The Horia Micrometric Jewelling Tool # BG5372-61-4 is a very fine instrument that can, as its name suggests, adjust jewel position in extremely small and precise amounts. It has served me well for adjusting wheel and arbor endshakes, but for some processes it falls short. This tool has a 4mm hole in the stake as well as the soleplate, which allows me to use Seitz 4mm stumps and pushers. The stumps and anvils have 4mm posts and larger shoulders that rest on the soleplate.
I thought if I could use the pushers as stumps, I would have any situation covered. The trouble was that the 4mm pushers do not have shoulders and would drop completely through the soleplate. I needed to raise a pallet fork on its arbor and I wanted to use the Horia tool. Consequently, I needed a stump with a small hole to clear the arbor and a small, flat diameter to support the under side of the pallet. The correct size flat pusher was at hand, but I could not use it. This situation drove me to finally resolve the inconvenience.
The hole drilled in the under side of the soleplate is larger than the 4mm hole in the topside. I reasoned that I could create an adjustable stop in the soleplate. The bottom plate hole allowed a 5 x 1 metric (5mm diameter x 1mm thread pitch) tap to slip easily into it. Without actually measuring, this demonstrated to me that the hole was 5mm or very slightly larger. I tried a 6 x 1 metric taper tap, and it started to cut threads as shown in Figure 1. To compute the metric tap drill size for a metric tap you would use the formula TD=MD-PITCH, where TD is the tap drill size, MD is the major diameter of the tap, and PITCH is the millimeters per thread. This would cut an approximate 75% thread depth. Considering in this case that the tap was 6mm and the pitch was 1mm (threads are 1mm apart), the formula was TD= 6-1 or 5mm. Most likely a 5mm drill was used to create the bottom soleplate hole. Cutting fluid was liberally applied around the hole, and the body of the tool was held loosely in the tape-covered jaws of a bench vise. The body of this tool is cast and easily threaded by turning the tap one-third to one-half a turn to cut a thread, and then back one-quarter to one-half turn to break up the chips and allow them to escape out through the tap’s flutes. I tapped threads as deep as I could as shown in Figure 2. A bottoming tap was then used to cut threads as close to the 4mm hole bottom shoulder as possible as shown in Figure 3.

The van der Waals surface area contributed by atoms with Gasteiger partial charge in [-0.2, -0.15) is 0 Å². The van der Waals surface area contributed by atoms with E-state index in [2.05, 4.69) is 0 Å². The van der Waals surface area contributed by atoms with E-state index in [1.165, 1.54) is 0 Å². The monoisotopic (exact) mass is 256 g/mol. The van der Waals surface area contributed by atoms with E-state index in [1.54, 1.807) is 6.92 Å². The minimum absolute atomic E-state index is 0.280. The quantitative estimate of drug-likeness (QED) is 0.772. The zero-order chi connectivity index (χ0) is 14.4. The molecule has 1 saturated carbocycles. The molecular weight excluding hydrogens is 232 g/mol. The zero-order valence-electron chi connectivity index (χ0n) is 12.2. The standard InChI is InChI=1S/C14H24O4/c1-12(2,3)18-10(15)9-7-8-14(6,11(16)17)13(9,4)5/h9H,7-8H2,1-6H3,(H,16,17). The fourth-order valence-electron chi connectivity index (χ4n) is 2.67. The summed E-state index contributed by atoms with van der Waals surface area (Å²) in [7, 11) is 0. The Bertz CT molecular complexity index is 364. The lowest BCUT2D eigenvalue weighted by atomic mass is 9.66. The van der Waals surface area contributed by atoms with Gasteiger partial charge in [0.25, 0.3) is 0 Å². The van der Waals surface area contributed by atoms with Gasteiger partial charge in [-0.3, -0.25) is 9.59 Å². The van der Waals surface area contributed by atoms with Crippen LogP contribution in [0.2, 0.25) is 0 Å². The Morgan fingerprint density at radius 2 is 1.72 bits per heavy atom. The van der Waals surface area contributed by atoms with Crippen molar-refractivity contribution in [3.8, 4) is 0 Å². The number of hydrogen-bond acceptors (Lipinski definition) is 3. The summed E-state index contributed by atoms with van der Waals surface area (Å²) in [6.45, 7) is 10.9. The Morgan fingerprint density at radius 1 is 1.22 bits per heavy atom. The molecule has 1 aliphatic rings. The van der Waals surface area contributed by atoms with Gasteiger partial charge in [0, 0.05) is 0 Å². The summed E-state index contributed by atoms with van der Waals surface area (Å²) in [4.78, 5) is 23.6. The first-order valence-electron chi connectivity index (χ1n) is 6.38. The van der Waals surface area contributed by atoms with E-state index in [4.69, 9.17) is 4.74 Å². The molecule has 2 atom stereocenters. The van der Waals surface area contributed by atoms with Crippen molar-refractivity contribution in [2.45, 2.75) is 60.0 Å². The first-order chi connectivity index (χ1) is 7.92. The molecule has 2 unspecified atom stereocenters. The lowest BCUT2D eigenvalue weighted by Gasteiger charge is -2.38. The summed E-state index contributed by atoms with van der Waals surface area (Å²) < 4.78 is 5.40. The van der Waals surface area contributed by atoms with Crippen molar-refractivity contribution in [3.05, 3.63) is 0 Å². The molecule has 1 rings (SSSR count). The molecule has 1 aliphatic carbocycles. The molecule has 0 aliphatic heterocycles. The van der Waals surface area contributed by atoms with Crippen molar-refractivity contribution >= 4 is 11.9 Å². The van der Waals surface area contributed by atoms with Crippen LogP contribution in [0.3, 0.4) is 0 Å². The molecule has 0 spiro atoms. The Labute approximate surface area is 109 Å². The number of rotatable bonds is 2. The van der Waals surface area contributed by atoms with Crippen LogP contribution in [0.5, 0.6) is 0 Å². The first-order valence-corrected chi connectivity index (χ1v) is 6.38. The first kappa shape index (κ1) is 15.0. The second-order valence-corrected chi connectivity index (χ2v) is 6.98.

A rod that measured just over 6mm in diameter was chosen, mounted in a three-jaw chuck in the mini 7″ x 10″ lathe, and turned down to 6mm as shown in Figure 4. The cutting tool was then presented to the rod on an approximate angle of 10° as shown in Figure 5.
As mentioned previously, the pusher diameters measure 4mm, Figure 7. In order to variably adjust the height of a pusher, a post slightly less than 4mm was turned on the end of the threads. Figure 8 shows the thread and post nearly parted from the rod, and Figure 9 shows the relative size of this accessory.
The post end of the accessory was held in a watchmaker’s lathe that had been mounted on the x-y axis bed of a Sherline Mill as shown in Figure 10. The lathe head was locked to prevent rotation. Three thin slitting saws were stacked and held in a mandrel that was mounted in the mill head. The saw was then brought to center as shown in Figure 11. The threads were flooded with cutting fluid, and the saw was spun while the watchmaker’s lathe and head were moved very slowly along the x-axis (right to left) into the spinning saw as shown in Figure 12. The lathe was periodically moved along the y-axis (front to back) allowing the saw to cut a flat root in the slot. The finished, adjustable pusher stop accessory is shown in Figure 13. The pusher stop’s screw head is shown in the soleplate viewed from the underside in Figure 14.
I am now able to use any of the Seitz pushers as stumps. The pallet fork and guard pin shown in Figure 15 needed to be slightly raised on its arbor. With the adjustable pusher stop in place, I am able to use a pusher as a “stump” as shown in Figure 16. The correct sized “stump” stabilized the pallet as its arbor was pushed down a few hundredths of a millimeter at a time, as shown in Figure 17, effectively raising the fork and guard pin into alignment.
By Dale LaDue, CMW21